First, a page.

The agreement to back near universal background checks on gun sales was a hopeful signal that at least some previous hardcore congressional gun lobby shills finally got the message that an aroused public wants action -- any action -- to pass long thwarted meaningful gun control curbs.
I am so happy to shed light on what fellow conservatives feel about gun control! Obviously, it's no good. I mean, why not give guns to kids?
It's a shame that a party can get away with opposing something that has majority support, let alone 90 percent, but that's where we are with the GOP today. Most of these Republicans are blinded by the fear that they'll face a primary challenge if they buck the fringe of their vocal base.
Now the Senate has the chance to put this proven problem-solver at the helm of the entire agency, so that our country can make more progress combating the climate crisis and protecting our air and water.
DREAM Act kids? They deserve a vote. Judicial nominees? They deserve a vote. As long as the "they" being referenced are sympathetic to the vast majority of the American public, then the logic works.
What's the path towards legislating reasonable restrictions like mandatory background checks, waiting periods, and assault weapon bans? To do this successfully we must buck the criticisms from the gun lobby and support gun crimes statistics with testaments to the human impact of gun violence.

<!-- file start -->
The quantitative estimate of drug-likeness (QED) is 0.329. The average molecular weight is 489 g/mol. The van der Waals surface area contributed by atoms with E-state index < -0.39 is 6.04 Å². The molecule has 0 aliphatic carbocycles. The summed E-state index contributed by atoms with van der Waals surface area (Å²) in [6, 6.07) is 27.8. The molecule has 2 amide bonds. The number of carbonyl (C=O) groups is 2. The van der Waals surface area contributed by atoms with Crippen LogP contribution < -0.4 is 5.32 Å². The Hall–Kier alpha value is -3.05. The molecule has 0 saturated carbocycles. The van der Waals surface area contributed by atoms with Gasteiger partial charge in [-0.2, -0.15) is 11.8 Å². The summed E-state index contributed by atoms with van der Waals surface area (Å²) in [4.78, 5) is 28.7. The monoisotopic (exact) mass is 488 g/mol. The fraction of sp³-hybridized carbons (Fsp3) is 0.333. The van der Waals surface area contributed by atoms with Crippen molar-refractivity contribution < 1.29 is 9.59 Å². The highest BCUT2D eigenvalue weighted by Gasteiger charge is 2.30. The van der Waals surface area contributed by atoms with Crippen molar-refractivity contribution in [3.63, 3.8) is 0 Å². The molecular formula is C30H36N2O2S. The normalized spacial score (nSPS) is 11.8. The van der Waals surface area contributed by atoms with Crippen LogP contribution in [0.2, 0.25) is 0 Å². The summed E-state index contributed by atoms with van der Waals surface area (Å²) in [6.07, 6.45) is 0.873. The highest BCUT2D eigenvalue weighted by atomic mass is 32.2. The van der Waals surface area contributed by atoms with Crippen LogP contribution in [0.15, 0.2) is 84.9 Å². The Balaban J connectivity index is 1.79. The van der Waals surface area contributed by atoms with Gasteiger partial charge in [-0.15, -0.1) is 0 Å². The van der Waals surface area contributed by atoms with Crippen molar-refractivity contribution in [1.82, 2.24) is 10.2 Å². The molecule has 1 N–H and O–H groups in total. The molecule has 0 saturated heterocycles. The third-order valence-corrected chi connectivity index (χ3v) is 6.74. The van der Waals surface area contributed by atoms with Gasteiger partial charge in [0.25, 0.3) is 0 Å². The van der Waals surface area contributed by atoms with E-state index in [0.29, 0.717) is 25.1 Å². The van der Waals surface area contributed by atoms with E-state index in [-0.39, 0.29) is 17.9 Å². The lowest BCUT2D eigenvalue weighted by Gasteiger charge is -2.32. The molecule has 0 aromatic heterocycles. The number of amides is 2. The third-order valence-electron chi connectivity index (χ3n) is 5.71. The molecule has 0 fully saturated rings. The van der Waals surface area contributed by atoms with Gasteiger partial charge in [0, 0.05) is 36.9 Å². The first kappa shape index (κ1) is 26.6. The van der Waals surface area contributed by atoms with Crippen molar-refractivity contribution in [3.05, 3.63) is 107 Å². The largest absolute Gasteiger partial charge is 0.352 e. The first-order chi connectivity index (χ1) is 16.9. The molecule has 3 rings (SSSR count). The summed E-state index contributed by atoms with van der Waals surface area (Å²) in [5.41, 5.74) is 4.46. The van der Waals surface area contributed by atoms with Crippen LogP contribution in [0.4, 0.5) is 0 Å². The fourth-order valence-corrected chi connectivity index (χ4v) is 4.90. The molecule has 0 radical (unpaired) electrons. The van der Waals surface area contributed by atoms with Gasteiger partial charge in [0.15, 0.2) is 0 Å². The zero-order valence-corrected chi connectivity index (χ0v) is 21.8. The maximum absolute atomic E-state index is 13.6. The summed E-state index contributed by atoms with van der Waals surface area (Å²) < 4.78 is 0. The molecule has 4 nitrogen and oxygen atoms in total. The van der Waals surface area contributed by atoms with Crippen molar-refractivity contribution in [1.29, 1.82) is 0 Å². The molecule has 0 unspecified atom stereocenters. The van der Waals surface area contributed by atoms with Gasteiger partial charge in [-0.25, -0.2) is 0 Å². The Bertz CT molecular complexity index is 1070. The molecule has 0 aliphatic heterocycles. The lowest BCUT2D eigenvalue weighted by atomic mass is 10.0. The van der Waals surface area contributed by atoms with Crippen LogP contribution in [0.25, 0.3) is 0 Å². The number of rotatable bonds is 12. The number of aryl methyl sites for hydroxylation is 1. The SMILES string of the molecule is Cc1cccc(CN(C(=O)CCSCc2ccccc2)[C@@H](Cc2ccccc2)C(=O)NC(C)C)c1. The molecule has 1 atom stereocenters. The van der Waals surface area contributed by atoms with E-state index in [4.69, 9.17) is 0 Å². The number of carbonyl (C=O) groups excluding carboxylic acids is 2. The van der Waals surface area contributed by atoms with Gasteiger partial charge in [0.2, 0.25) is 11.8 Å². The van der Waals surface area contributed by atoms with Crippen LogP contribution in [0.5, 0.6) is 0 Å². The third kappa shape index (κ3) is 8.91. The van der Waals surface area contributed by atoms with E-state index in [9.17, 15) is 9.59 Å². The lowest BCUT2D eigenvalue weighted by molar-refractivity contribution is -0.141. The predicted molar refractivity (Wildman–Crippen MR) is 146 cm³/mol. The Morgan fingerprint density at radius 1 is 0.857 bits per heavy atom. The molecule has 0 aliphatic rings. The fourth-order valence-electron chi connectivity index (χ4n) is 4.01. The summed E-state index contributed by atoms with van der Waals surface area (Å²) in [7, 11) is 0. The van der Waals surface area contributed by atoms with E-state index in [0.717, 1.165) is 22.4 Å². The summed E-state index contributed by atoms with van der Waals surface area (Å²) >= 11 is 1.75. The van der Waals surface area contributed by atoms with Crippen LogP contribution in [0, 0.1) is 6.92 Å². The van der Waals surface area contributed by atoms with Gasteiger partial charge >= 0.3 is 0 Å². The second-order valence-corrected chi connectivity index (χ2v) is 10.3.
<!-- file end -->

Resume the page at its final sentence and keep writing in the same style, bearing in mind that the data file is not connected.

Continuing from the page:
This is a pretty straightforward cap-and-trade proposal very similar to the one currently in place to control acid rain. In fact, there was a time when members of the GOP were the most enthusiastic advocates for cap-and-trade.
Another filibuster and another headline for Rand Paul. The junior senator from Kentucky seems to be on a roll. First there was his attention-grabbing filibuster of America's drone policy, and now he is threatening the same on gun control.
Parents, seniors, business owners, and workers are already sharing experiences with their elected leaders that make it clear sequestration must be replaced. And these stories are changing the one that's being told in Washington, D.C.
Is the issue of government interference, fear of the NRA, or the possibility of a tedious Republican filibuster really as important as a life?
How many of these Senators who have just declared their support for same-sex marriage over the last few weeks have also come out in support of the ENDA, which would protect the jobs and incomes of the families these politicians now say should be allowed to be formed?
In spite of what the National Rifle Association says, the majority of Americans favor tighter gun control legislation. The hold-up in the Senate represents a failure of our democratic process.
It really would be great if governments, organizations, associations, companies, or what have you would just keep things simple so we could truly understand what is expected of us. All of us would be so much more likely to abide by the rules, regulation, and laws, and to get along better with each other.
As a member of the National Council on the Arts, the advisory board to the National Endowment for the Arts, I was pleased to read about the recent unveiling of the Rosa Parks statue in the U.S. Capitol Building's National Statuary Hall.
While it certainly was (quoting the Flintstones theme) a "gay old time" in Washington this week, I have already spent the whole week on the subject, so I'm really only going to mention it in passing.